Latin American Anatomists’ views on human body dissection and donation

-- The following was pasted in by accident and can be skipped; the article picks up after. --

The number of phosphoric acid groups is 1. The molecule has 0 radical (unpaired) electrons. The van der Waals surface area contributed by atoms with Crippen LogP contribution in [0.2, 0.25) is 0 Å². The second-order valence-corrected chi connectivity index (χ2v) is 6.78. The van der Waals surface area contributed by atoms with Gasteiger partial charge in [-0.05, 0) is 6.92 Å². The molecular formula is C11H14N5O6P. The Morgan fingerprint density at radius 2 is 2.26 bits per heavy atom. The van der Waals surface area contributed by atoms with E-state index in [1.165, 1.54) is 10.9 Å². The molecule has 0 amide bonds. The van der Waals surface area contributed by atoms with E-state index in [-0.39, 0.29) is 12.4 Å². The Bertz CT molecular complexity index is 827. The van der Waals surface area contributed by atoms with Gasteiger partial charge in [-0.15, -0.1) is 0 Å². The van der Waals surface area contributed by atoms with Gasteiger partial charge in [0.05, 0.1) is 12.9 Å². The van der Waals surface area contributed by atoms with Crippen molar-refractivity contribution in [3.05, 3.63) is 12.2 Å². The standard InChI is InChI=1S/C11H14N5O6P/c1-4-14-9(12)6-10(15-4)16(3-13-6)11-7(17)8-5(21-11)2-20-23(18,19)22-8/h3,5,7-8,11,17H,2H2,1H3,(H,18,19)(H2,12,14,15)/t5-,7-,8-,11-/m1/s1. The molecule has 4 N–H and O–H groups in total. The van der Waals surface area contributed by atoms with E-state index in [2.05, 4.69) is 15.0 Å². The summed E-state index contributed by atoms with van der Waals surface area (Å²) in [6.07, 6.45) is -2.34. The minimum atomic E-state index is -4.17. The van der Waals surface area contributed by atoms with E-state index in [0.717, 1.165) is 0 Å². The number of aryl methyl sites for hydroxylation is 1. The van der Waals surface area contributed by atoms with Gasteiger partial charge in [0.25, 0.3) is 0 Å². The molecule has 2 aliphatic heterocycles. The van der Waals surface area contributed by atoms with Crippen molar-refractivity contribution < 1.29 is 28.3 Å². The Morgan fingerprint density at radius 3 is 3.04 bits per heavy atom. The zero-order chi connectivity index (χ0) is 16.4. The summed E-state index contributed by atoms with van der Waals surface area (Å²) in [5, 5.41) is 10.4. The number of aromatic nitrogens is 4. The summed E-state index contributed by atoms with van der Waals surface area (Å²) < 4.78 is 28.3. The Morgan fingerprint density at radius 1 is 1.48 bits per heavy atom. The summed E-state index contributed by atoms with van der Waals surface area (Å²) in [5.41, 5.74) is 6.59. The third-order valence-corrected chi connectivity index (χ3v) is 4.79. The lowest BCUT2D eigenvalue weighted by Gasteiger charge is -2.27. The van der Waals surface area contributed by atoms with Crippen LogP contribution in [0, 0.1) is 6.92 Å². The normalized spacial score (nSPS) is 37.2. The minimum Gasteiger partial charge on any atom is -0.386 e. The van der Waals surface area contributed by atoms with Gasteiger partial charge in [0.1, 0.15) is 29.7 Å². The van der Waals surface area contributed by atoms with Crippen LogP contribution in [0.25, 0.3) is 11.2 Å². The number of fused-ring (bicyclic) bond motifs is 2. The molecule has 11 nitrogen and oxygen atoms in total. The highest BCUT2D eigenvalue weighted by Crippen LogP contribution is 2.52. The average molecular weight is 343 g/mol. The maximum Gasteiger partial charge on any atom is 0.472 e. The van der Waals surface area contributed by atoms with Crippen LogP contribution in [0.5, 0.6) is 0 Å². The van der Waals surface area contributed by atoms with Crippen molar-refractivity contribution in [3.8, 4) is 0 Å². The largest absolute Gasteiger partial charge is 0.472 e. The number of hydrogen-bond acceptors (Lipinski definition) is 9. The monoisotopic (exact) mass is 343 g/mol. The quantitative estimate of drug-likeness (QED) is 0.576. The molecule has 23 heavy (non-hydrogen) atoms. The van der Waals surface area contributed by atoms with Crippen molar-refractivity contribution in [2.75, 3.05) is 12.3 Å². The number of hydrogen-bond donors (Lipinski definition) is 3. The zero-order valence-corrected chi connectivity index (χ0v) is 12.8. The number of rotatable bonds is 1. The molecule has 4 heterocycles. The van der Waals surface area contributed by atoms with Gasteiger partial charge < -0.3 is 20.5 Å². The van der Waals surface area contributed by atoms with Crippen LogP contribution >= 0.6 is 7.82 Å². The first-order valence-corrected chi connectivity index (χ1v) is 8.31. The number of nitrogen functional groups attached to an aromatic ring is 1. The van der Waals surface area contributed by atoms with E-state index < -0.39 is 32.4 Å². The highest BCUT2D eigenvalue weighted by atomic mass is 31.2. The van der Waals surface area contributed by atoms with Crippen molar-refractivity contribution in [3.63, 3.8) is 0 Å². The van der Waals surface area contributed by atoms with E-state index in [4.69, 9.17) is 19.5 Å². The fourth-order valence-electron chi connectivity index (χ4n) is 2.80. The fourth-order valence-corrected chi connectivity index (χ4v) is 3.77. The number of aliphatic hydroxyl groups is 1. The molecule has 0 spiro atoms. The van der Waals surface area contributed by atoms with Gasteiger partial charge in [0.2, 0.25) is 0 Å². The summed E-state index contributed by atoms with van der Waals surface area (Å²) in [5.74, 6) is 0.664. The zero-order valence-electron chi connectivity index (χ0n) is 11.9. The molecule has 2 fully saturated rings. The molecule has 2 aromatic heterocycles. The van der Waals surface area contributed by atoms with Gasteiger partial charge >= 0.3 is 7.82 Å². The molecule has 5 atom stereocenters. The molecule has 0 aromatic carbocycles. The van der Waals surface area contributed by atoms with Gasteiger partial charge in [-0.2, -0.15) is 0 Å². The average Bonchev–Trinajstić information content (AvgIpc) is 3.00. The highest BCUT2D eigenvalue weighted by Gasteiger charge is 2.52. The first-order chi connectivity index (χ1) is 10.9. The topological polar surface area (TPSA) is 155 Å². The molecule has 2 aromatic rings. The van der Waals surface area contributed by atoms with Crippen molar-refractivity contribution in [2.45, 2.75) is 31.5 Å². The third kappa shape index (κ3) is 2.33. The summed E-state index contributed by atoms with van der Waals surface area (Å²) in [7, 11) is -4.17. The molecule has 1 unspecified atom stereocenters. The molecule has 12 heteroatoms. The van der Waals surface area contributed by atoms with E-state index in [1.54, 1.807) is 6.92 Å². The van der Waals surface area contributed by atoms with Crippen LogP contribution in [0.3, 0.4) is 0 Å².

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Background Studies abound regarding the medical students' views on the importance of anatomy and the dissection of human bodies, but little is known about the views of Latin American Anatomists. Methods A survey was carried out to test several hypotheses among anatomists of the Americas about how they perceive their professional identity, the use and role of dissection in their undergraduate courses, and the approval degree of bequeathing their body for anatomical teaching/research; another goal was ascertaining to what extent their attitude on these topics depended on gender, length of teaching experience and belief in the afterlife. Results One hundred and forty-five anatomists from thirteen Latin American and Caribbean Countries took the survey; 79% stated the main role of an anatomist is teaching; 34% recorded their undergraduate students dissected human cadavers as part of their anatomy lab course—undergraduates dissecting less in the less experienced anatomists’ courses (p = 0.0002). Most anatomists said dissection was a training tool for undergraduate students, a tool for developing professional skills, and a tool to help control emotions—most experienced anatomists stood out from the rest saying dissection is only to teach anatomy (p < 0.001), even if such response was the least valued by them among all replies. Men differed from women in valuing dissection as a tool to help control emotions (p = 0.006); less experienced anatomists held the opposite (p < 0.0001). Approval of a close doctor-patient relationship diverged, being different between the most and the least experienced anatomists (p = 0.01). Anatomists said they would donate only their organs (44%), whole body (9%) and both organs and body (46%). Undecided anatomists about the belief in life after death were the least in favor of donation (p = 0.05).
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